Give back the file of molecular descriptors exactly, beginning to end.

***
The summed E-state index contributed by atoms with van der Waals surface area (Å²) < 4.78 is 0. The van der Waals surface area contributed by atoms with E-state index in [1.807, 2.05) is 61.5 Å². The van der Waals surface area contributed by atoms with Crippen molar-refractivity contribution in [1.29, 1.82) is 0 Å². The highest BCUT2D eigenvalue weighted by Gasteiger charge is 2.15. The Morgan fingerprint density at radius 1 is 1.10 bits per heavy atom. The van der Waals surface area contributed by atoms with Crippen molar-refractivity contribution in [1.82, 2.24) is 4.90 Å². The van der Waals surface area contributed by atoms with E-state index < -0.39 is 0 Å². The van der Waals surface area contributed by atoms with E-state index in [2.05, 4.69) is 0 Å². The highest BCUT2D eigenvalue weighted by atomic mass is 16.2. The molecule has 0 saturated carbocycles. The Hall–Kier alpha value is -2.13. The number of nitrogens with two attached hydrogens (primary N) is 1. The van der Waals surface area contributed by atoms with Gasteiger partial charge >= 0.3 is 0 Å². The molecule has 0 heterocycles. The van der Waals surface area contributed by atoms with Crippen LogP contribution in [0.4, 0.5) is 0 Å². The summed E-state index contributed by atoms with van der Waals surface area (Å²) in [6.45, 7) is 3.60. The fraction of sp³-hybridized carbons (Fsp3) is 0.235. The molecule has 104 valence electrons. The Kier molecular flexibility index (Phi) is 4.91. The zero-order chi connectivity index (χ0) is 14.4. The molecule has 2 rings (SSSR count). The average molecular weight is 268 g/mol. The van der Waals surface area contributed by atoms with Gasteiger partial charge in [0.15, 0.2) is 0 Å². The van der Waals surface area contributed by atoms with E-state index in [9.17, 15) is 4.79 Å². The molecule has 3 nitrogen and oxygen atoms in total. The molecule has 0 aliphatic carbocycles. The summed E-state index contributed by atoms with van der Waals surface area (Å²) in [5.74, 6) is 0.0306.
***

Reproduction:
The summed E-state index contributed by atoms with van der Waals surface area (Å²) < 4.78 is 0. The van der Waals surface area contributed by atoms with E-state index in [1.807, 2.05) is 61.5 Å². The van der Waals surface area contributed by atoms with Crippen molar-refractivity contribution in [1.29, 1.82) is 0 Å². The highest BCUT2D eigenvalue weighted by Gasteiger charge is 2.15. The Morgan fingerprint density at radius 1 is 1.10 bits per heavy atom. The van der Waals surface area contributed by atoms with Crippen molar-refractivity contribution in [1.82, 2.24) is 4.90 Å². The van der Waals surface area contributed by atoms with E-state index < -0.39 is 0 Å². The van der Waals surface area contributed by atoms with E-state index in [2.05, 4.69) is 0 Å². The highest BCUT2D eigenvalue weighted by atomic mass is 16.2. The molecule has 0 saturated carbocycles. The Hall–Kier alpha value is -2.13. The number of nitrogens with two attached hydrogens (primary N) is 1. The van der Waals surface area contributed by atoms with Gasteiger partial charge >= 0.3 is 0 Å². The molecule has 0 heterocycles. The van der Waals surface area contributed by atoms with Crippen LogP contribution in [0.4, 0.5) is 0 Å². The summed E-state index contributed by atoms with van der Waals surface area (Å²) in [6.45, 7) is 3.60. The fraction of sp³-hybridized carbons (Fsp3) is 0.235. The molecule has 104 valence electrons. The Kier molecular flexibility index (Phi) is 4.91. The zero-order chi connectivity index (χ0) is 14.4. The molecule has 2 rings (SSSR count). The average molecular weight is 268 g/mol. The van der Waals surface area contributed by atoms with Gasteiger partial charge in [0.15, 0.2) is 0 Å². The van der Waals surface area contributed by atoms with E-state index in [9.17, 15) is 4.79 Å². The molecule has 3 nitrogen and oxygen atoms in total. The molecule has 0 aliphatic carbocycles. The summed E-state index contributed by atoms with van der Waals surface area (Å²) in [5.74, 6) is 0.0306.